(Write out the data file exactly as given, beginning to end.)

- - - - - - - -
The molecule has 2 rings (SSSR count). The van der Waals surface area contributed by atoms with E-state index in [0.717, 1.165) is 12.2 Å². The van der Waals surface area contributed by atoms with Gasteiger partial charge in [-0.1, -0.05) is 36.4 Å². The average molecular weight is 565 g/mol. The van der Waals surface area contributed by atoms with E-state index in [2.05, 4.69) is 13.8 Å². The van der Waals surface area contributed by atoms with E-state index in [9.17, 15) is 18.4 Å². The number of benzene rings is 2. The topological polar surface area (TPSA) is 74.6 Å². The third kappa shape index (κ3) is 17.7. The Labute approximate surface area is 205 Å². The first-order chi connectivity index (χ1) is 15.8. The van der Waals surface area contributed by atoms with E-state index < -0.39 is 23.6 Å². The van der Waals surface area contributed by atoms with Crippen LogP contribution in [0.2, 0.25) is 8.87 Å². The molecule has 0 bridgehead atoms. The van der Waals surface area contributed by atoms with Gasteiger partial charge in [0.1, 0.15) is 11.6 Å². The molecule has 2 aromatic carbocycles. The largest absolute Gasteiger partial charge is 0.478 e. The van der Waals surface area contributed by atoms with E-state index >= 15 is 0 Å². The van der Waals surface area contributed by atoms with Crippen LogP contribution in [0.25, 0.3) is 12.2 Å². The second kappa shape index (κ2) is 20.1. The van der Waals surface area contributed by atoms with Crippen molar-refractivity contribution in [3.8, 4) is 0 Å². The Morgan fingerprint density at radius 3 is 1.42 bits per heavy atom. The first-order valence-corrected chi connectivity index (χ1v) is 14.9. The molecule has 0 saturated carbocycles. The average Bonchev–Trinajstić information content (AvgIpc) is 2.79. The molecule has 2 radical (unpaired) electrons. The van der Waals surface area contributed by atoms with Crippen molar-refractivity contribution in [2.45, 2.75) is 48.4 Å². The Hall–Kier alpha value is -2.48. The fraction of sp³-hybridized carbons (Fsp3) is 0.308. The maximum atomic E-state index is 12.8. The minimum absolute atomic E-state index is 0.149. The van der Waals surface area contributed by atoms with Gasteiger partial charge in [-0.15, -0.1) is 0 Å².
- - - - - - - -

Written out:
The molecule has 2 rings (SSSR count). The van der Waals surface area contributed by atoms with E-state index in [0.717, 1.165) is 12.2 Å². The van der Waals surface area contributed by atoms with Gasteiger partial charge in [-0.1, -0.05) is 36.4 Å². The average molecular weight is 565 g/mol. The van der Waals surface area contributed by atoms with E-state index in [2.05, 4.69) is 13.8 Å². The van der Waals surface area contributed by atoms with E-state index in [9.17, 15) is 18.4 Å². The number of benzene rings is 2. The topological polar surface area (TPSA) is 74.6 Å². The third kappa shape index (κ3) is 17.7. The Labute approximate surface area is 205 Å². The first-order chi connectivity index (χ1) is 15.8. The van der Waals surface area contributed by atoms with E-state index < -0.39 is 23.6 Å². The van der Waals surface area contributed by atoms with Crippen LogP contribution in [0.2, 0.25) is 8.87 Å². The molecule has 0 bridgehead atoms. The van der Waals surface area contributed by atoms with Gasteiger partial charge in [0.1, 0.15) is 11.6 Å². The molecule has 2 aromatic carbocycles. The largest absolute Gasteiger partial charge is 0.478 e. The van der Waals surface area contributed by atoms with E-state index >= 15 is 0 Å². The van der Waals surface area contributed by atoms with Crippen LogP contribution in [0.25, 0.3) is 12.2 Å². The second kappa shape index (κ2) is 20.1. The van der Waals surface area contributed by atoms with Crippen molar-refractivity contribution in [3.8, 4) is 0 Å². The Morgan fingerprint density at radius 3 is 1.42 bits per heavy atom. The first-order valence-corrected chi connectivity index (χ1v) is 14.9. The molecule has 0 saturated carbocycles. The average Bonchev–Trinajstić information content (AvgIpc) is 2.79. The molecule has 2 radical (unpaired) electrons. The van der Waals surface area contributed by atoms with Crippen molar-refractivity contribution in [2.45, 2.75) is 48.4 Å². The Hall–Kier alpha value is -2.48. The fraction of sp³-hybridized carbons (Fsp3) is 0.308. The maximum atomic E-state index is 12.8. The minimum absolute atomic E-state index is 0.149. The van der Waals surface area contributed by atoms with Gasteiger partial charge in [-0.15, -0.1) is 0 Å².